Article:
ICC: Africa Parliament Rejects Motion To Stay Uhuru Trial


more about geneva; font-size: small; line-height: 200%;”>The motion moved by Hon. Chief Charumbira (Zimbabwe), price was a follow up to a resolution of the Extra Ordinary Session of the African Union held in Addis Ababa, cheap Ethiopia on October 12, 2013 at which Heads of State of AU Member states expressed their opinion about their relationship with the International Criminal Court.

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Chimpreports understands that last Friday, Chief Charumbira asked PAP to resolve that “the trials and other processes against democratically elected and serving Heads of State should be suspended until they complete their terms of office.”

“The principles deriving from national laws and international customary law by which sitting Heads of State and other Senior State officials are granted immunities during their tenure of office be respected and upheld by the International Criminal Court,” he said.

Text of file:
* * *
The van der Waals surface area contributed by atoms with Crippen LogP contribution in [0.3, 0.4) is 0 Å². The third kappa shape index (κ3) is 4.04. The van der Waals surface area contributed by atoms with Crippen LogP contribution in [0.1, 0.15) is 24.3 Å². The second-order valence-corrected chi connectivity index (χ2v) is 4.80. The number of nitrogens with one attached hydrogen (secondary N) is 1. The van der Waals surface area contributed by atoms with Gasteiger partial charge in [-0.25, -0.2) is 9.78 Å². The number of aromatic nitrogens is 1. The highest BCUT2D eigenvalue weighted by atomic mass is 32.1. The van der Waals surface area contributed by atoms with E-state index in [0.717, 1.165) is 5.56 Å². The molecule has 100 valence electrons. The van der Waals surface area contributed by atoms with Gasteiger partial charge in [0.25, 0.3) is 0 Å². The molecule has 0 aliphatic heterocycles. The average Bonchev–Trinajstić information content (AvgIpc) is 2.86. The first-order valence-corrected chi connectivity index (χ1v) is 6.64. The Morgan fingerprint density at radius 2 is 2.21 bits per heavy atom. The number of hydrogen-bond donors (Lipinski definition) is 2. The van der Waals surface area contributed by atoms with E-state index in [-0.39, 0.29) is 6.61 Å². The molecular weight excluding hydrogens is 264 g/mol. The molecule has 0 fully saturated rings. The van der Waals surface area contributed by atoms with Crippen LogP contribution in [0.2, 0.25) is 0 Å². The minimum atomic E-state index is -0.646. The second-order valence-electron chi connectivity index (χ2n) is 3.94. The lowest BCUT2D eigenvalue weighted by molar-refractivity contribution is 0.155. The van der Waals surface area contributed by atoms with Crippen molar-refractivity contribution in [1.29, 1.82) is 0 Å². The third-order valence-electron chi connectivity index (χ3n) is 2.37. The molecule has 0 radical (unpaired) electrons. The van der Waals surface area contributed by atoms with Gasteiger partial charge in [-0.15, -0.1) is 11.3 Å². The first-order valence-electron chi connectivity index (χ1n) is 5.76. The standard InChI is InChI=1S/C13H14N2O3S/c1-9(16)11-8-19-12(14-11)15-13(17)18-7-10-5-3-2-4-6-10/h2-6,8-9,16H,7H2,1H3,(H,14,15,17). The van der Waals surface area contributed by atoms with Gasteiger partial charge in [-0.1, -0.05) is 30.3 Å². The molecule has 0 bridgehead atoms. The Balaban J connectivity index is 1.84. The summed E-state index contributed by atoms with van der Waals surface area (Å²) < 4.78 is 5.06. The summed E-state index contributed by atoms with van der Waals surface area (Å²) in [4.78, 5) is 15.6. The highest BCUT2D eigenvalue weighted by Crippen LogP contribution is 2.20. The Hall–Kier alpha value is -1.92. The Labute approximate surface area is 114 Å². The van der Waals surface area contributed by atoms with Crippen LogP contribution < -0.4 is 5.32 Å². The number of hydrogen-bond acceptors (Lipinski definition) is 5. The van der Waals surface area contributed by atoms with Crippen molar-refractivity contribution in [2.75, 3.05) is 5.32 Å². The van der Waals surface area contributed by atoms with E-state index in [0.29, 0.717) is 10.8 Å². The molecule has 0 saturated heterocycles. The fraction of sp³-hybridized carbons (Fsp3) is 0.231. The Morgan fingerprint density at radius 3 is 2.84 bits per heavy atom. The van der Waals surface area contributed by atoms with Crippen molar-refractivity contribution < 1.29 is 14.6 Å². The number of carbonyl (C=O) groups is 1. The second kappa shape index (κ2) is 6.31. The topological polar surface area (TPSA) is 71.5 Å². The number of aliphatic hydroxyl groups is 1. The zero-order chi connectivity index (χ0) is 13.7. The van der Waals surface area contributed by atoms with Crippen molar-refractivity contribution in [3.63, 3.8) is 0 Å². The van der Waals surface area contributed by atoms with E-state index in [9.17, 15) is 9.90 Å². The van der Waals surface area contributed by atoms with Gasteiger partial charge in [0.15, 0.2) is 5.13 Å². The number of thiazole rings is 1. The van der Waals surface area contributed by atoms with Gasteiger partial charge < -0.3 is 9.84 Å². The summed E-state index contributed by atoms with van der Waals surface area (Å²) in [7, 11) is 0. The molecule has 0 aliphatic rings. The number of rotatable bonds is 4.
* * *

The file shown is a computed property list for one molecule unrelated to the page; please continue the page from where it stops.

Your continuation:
Members were, however, divided on whether it was necessary to ask the ICC to stay the proceedings considering the deaths and destruction of property in Kenya, arguing that there was need to give justice to the victims of the violence following the elections held in December 2007.

Uganda’s Hon. Cecilia Ogwal (FDC, Dokolo) and Hon. Sam Otada (Ind., Kibanda) argued that it’s only ICC that can bring errant African leaders to order since there is no alternative, as the African Court of Justice, set up in 2005, lacks the capacity to handle any case.

The two legislators said Uganda had referred LRA leader Joseph Kony and other top commanders to the ICC because it could not handle their case.

“As PAP, we should agree whether we are committed to the principle of human rights and justice; and whether we have rejected impunity,” said Hon. Ogwal adding that “Why did the AU not come up with a resolution when (Sudan President) Gen. Bashir was indicted? The AU should be consistent.”

Hon. Otada said that African institutions are nonexistent, or where they are, remained weak, lacked infrastructure and are influenced by the leaders who set the up.

“We had Joseph Kony in northern Uganda; he’s now terrorizing Central African Republic. Do you wish that he goes scot free?” he said.

“Giving solace to sitting presidents means that they will not leave power, so as to avoid being prosecuted.”

Legislators in support of the motion, however said that the ICC was set up for political reasons for Western countries to reintroduce colonialism, but not to protect victims of conflicts.

Uhuru and Ruto are facing charges of war crimes and crimes against humanity such rape and forced deportation during the 2007 post-election violence in Kenya.


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